The Fires Project is a series of short documentary videos depicting the intersection of people and chemical weapons.
Subtitled in the OPCW’s six official languages, these videos are an effective tool for raising awareness about chemical weapons issues.
Fingerprints in the Mountains
As with human fingerprints, chemicals show unique features, which are used to distinguish them within a sample. Currently, there are over 140 million known chemical substances—a number that grows daily. How do you identify the ones contained in an unknown sample?
Finding and identifying these chemical fingerprints is a detective’s job. The Spiez Laboratory in Switzerland is one of the OPCW’s Designated Laboratories, which play a critical role in the implementation of the Chemical Weapons Convention. Peter is an analytical chemist at the Spiez Laboratory, and his work sometimes has a direct influence on world affairs.
Which side do you belong to?
Irish director Donal Fernandes traces the steps of his two great-uncles killed in action during World War I. At the front, both brothers were exposed to mustard gas. By the end of World War I, mustard claimed more victims than all other chemical agents combined.
Mustard gas is a blistering agent, which causes blisters on any area of contact. Soldiers exposed to mustard sustained severe skin injuries, and could even go blind. Although gas masks were improved to protect the respiratory tract, soldiers could not easily protect the rest of their body during battle.
Dr Subith Vasu, combustion and fuel researcher at the University of Central Florida (UCF) in the United States investigates what happens to toxic chemicals during explosions. Deadly chemical weapons pose a problem when it comes to destruction.
The results of Dr Vasu’s experiments may help ascertain what kind of explosives may effective in destroying dangerous chemical weapons in the safest and most efficient way possible.
Dr Vasu’s work is a reminder that many researchers aspire to use science to benefit humanity and counter the menace of chemical weapons.
Directly after the first chlorine gas attack in Ieper, Belgium, the German army deployed the same deadly weapon on the Eastern front in May 1915.
The scale of the attack during the battle at Bolimów, Poland, was unprecedented: almost double the amount of chlorine gas was used in Bolimów than at Ieper, leaving thousands of people dead. A hundred years later, Anna Zalewska, a Polish archaeologist, arrives at the banks of the River Rawka near Bolimów.
To the naked eye, this area’s tragic past seems buried and forgotten. But as Anna identifies the lines of old trenches, she unearths human remains lying just under a thin layer of forest soil. When local people flock to the re-enactment of the historic battle, the past suddenly reveals its gruesome face with the pungent smell of chemical weapons, and the noise and chaos of combat. For Anna, too, her efforts bring the past alive for us in the present: “Archaeology may put an end to certain traumas. What we have to show may be difficult and heartbreaking, but it can enrich us.”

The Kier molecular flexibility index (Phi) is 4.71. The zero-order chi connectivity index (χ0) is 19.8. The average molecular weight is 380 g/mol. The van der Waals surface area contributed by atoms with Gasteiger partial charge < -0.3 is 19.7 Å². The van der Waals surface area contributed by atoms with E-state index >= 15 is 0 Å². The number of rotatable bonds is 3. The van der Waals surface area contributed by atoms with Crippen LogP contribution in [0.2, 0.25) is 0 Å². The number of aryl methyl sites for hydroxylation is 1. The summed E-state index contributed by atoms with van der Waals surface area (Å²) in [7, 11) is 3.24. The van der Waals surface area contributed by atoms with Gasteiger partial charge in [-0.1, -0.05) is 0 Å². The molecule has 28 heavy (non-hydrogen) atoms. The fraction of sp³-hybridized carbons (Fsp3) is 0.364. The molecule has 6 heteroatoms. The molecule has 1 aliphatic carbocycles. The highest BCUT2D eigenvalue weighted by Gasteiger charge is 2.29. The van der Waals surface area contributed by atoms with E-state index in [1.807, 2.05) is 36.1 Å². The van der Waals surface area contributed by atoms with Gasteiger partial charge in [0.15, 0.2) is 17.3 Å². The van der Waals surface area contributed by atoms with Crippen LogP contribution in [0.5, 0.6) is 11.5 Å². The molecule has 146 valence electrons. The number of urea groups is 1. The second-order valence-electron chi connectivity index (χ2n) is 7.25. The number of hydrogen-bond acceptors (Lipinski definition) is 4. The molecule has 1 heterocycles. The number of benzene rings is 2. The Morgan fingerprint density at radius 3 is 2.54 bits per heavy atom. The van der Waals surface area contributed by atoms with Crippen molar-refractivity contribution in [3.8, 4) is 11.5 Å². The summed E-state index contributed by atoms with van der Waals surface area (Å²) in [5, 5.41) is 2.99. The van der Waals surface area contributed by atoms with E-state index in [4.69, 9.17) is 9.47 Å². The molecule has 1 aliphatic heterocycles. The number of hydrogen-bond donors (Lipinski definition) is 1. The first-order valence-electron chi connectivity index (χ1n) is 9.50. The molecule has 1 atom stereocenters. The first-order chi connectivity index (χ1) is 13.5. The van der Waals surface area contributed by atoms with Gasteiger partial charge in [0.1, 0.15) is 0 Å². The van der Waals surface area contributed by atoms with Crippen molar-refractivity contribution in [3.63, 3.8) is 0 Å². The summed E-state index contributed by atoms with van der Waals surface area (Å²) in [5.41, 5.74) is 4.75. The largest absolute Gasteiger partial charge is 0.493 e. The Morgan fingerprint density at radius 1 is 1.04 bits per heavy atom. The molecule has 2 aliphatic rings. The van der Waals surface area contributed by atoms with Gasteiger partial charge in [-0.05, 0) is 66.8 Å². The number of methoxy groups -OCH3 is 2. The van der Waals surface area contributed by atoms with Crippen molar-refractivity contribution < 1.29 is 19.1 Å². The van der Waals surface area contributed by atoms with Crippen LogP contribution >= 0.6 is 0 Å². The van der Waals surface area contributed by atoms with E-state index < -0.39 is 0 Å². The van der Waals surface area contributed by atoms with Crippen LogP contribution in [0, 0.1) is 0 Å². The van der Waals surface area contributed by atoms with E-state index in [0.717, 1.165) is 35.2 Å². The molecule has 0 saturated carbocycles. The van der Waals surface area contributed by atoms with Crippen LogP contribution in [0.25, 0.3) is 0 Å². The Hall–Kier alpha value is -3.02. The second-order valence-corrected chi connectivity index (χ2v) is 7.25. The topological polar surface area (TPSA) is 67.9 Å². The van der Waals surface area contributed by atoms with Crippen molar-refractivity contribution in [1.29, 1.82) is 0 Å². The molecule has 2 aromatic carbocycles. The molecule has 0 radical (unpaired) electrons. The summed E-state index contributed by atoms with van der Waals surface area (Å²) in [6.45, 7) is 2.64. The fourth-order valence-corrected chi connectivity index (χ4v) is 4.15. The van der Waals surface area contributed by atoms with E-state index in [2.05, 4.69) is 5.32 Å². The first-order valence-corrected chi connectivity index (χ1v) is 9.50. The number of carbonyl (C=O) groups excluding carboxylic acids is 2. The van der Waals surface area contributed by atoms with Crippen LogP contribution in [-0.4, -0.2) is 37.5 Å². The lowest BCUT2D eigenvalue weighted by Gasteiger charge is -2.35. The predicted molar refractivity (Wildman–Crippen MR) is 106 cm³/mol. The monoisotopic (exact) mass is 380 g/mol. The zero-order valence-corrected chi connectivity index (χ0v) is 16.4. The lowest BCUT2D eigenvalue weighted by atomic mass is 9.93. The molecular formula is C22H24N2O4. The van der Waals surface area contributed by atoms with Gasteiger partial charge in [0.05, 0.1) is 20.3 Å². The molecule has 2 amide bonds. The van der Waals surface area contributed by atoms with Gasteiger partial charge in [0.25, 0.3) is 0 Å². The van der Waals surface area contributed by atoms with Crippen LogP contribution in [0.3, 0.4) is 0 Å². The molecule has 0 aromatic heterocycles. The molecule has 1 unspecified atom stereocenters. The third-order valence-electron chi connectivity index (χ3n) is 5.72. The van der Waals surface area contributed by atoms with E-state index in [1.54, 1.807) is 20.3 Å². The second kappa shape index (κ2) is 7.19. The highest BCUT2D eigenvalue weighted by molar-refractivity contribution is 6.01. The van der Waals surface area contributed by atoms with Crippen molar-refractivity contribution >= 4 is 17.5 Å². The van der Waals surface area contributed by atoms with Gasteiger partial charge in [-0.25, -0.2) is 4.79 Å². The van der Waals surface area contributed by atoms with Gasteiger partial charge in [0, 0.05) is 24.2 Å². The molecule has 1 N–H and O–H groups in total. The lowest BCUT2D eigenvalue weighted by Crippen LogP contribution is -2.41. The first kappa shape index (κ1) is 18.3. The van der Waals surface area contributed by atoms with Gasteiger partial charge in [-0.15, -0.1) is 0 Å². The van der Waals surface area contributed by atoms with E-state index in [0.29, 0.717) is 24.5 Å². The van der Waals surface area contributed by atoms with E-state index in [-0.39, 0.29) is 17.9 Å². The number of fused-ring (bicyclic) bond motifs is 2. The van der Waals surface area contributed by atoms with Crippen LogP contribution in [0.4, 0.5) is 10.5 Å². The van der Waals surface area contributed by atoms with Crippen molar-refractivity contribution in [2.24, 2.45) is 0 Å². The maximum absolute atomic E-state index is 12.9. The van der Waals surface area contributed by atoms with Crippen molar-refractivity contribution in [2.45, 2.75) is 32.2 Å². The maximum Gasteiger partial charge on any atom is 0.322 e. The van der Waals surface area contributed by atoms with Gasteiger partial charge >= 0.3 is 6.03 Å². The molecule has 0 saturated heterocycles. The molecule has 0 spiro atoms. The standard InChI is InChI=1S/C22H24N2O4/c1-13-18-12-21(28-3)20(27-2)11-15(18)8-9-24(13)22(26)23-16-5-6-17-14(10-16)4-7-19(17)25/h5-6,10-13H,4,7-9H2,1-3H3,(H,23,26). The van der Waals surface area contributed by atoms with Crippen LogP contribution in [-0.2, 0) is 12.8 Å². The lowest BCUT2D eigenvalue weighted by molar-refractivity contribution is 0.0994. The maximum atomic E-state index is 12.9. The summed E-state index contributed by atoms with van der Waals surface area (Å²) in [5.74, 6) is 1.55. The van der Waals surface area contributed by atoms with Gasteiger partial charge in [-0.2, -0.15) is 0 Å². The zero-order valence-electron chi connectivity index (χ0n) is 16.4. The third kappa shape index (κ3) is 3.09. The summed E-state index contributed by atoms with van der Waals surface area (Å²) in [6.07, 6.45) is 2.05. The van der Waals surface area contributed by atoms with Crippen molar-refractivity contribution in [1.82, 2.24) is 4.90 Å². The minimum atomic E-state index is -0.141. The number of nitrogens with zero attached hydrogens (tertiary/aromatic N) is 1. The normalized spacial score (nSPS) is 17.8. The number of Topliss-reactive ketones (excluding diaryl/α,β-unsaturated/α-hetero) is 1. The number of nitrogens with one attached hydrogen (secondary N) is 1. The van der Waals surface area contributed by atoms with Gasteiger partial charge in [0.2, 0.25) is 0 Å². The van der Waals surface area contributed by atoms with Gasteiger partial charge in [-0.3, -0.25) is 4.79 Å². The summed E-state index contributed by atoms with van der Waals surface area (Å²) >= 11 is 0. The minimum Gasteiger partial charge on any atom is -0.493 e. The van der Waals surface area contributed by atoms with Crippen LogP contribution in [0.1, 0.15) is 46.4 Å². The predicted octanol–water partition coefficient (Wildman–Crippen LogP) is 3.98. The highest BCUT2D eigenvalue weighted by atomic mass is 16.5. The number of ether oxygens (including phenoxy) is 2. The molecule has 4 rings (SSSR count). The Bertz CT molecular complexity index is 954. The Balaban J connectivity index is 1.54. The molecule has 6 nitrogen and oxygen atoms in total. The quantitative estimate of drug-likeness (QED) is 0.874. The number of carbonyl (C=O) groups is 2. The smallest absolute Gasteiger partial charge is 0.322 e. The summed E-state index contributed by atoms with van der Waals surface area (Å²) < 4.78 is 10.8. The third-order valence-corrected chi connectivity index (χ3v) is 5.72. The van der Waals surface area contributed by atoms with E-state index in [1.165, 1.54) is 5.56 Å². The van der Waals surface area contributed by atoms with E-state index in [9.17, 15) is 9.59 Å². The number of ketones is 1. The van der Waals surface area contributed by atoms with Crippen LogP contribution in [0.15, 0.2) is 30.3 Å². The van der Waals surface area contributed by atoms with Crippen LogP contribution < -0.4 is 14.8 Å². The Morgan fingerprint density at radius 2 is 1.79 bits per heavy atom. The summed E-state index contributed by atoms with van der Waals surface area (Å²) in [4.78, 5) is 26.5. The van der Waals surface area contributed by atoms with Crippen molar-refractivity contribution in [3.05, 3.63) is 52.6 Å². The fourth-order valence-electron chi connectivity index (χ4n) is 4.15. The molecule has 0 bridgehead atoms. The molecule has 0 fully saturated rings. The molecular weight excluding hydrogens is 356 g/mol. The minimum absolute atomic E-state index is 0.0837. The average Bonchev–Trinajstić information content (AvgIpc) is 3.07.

Ich liebe Dich
On 16 March 1988, during the last days of the Iran-Iraq war (1980-1988), Iraqi forces attacked the town of Halabja after it had fallen to the Iranian army and Kurdish guerrillas. Sources mention the use of multiple chemical agents, including mustard gas and nerve agents.
Many victims also died later of cancer and other illnesses which affected the population in the aftermath of the attack. Many still suffer the physical and psychological consequences. Several victims were sent abroad to receive treatment.
Kayvan Mohammad vividly remembers the chemical attack in 1988 and its aftermath. To this day, he is not only scarred emotionally but continues to suffer physically from the events. Kayvan faces his hardship with unfailing optimism and in doing so provides a simple but powerful message.
A Teacher’s Mission
A scientist’s knowledge is a powerful tool, but what is the value of science to humanity without ethics?
Teacher Chrétien Schouteten explores the subject of ethical chemistry with his students. Long before the signature of the Chemical Weapons Convention and the Nobel Peace Prize, Mr Schouteten was already sensitizing his pupils to the issue of ethics and chemistry, challenging them to imagine what they would do if their knowledge were demanded not for noble causes, but for evil purposes.
To address a wider audience on this theme, Schouteten wrote a theatrical play about the life of Fritz Haber, the father of modern chemical warfare who also won the Nobel Prize for inventing the synthesis of ammonia – an invention that enabled the mass production of fertilizers and has fed the world ever since. His enduring aim is to create awareness about the potential misuse of chemistry. A contemporary issue, not buried in the past, but one that engages and affects all.